Balancing desire and ethics when traveling

There is something magical about riding an elephant. Their huge, lumbering bodies swaying slowly along while you sit atop, taking in the view. It’s an experience that is never forgotten.

Or at least that’s what I’ve been told.

Despite my intense desire to know what it feels like to ride atop one of the world’s most majestic creatures, I’ve never taken the opportunity. My knowledge of how these creatures are broken so that they can give rides to tourists keeps me from doing it. In short, my ethics “get in the way” in this case.

This isn’t the only scenario where personal ethics dictate what choices I make while traveling. No matter how many times I watch locals throw plastic bottles out train windows, I just can’t bring myself to follow suit. My understanding of the lives of street kids keeps me from handing out small change when they beg but that same knowledge keeps me from pretending they don’t exist as many vacationers try to do. I steer clear of organizations that mainly employ mission workers and short term, “savior” volunteers- my personal ethics keep me from pushing religion or “saving” anyone.

Ethical means not always doing everything you want. It means examining options thoroughly and being aware of where harm could be done, even if an opportunity might make you feel good in the moment. Ethical travel means constantly striving for balance between desire and doing the right thing (a subjective term, I know). I often find myself trying to balance the desire to see it all with my need to leave a positive mark on the world I explore.

The balancing act is not always easy. The first time I was offered a ride on an elephant was in a narrow alleyway in India. My friends and I had to squeeze against a wall for fear of getting trampled. When we were offered a ride, I almost jumped out of my skin with excitement. Here I was, my first time in Asia, my second time traveling with a passport, and I was going to have the best story to tell! I begged my friends to take a ride with me. They were better traveled than I and stuck firmly to, “no”. As the elephant lumbered away, they told me to look a little more closely at the animal. He was clearly underfed and had visible scars. I was horrified that I had almost allowed my own desire for a cool experience to blind me to the very obvious signs of abuse in front of me. It was a big learning experience for me and I am very grateful that I was kept from making a poor choice, and even more grateful that it forced me to pay more attention.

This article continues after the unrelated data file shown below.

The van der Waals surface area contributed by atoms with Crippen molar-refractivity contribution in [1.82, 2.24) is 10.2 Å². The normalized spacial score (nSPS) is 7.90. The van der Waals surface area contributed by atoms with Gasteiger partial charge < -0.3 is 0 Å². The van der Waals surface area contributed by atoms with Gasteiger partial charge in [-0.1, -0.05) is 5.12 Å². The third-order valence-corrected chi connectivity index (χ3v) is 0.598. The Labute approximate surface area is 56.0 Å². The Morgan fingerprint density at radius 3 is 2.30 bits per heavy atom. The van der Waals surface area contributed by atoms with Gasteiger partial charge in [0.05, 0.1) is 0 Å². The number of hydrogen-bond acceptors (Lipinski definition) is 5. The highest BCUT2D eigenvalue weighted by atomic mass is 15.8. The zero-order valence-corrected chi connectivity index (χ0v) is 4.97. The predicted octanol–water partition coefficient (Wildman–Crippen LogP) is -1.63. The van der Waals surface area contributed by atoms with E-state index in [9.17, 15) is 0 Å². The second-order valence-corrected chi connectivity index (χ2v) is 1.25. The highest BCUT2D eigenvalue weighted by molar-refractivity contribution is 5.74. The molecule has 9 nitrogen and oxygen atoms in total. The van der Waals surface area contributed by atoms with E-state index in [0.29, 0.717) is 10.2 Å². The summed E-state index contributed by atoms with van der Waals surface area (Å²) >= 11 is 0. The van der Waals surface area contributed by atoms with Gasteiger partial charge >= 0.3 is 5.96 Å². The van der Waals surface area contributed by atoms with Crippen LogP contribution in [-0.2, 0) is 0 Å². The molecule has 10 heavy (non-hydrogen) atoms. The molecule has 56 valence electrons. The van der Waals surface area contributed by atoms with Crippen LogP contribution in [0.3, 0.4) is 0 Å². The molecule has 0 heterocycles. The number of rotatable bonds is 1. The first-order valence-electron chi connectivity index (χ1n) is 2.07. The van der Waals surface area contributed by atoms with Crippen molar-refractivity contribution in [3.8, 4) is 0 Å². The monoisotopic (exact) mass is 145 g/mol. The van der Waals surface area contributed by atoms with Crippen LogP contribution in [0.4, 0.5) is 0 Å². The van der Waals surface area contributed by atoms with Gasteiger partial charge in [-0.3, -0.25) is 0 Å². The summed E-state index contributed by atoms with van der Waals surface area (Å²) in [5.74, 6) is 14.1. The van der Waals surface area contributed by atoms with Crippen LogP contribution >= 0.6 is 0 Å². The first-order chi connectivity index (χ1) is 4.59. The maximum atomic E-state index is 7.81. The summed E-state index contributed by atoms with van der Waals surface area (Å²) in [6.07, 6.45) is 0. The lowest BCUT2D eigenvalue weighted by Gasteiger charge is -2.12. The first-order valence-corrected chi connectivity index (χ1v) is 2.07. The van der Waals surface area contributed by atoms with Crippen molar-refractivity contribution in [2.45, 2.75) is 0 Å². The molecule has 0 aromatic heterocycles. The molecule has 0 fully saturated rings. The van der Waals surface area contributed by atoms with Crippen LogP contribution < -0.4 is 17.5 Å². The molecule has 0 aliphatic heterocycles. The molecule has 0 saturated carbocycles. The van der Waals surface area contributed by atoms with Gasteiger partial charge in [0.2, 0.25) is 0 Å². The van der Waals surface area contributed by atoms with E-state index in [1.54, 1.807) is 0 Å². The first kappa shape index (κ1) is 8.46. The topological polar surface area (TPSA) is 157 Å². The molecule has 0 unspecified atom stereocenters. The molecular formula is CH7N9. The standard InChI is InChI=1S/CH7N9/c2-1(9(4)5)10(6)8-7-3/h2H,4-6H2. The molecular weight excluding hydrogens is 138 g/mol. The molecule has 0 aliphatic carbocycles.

Moving forward, I try to keep my eyes open. I ask more questions, think more critically about what is being presented on the surface. But I still fumble. There was the orphanage I visited before I had considered the negative effects of the revolving door of foreigners on the children. The volunteer opportunity that seemed perfect at first but was run by a man who had little respect for the locals and even less respect for local laws about “dating” underage girls. The fancy restaurant I allowed myself to be dragged to that had a reputation for treating local workers horribly.

The balance is not always easy, but it is always worth the effort.

Despite my fumbles, I think that I am fairly aware of where my money is spent and who I associate myself with. Many travelers are. Many travelers do it even better than I do. The lingering challenge for me, and I think many travelers, is finding a way to “see it all” without letting that desire override ethical choices. Then again, maybe the biggest lesson of travel is that you can’t ever, truly “see it all”. Perhaps that realization might pull everything back into focus and keep us from making questionable choices in our quest to really dig deeply into our world.

Ethical travel cannot just be a catch phrase that gets pulled out when other people do something really wrong. The small choices are where we decide if we are going to put our money where our mouths are… literally.

How do you balance ethics with the desire to see as much of the world as you can? Have you given up certain opportunities in deference to your ethics?

Posted by | Comments Off on Balancing desire and ethics when traveling  | April 23, 2015
Category: Ethical Travel, Ethics

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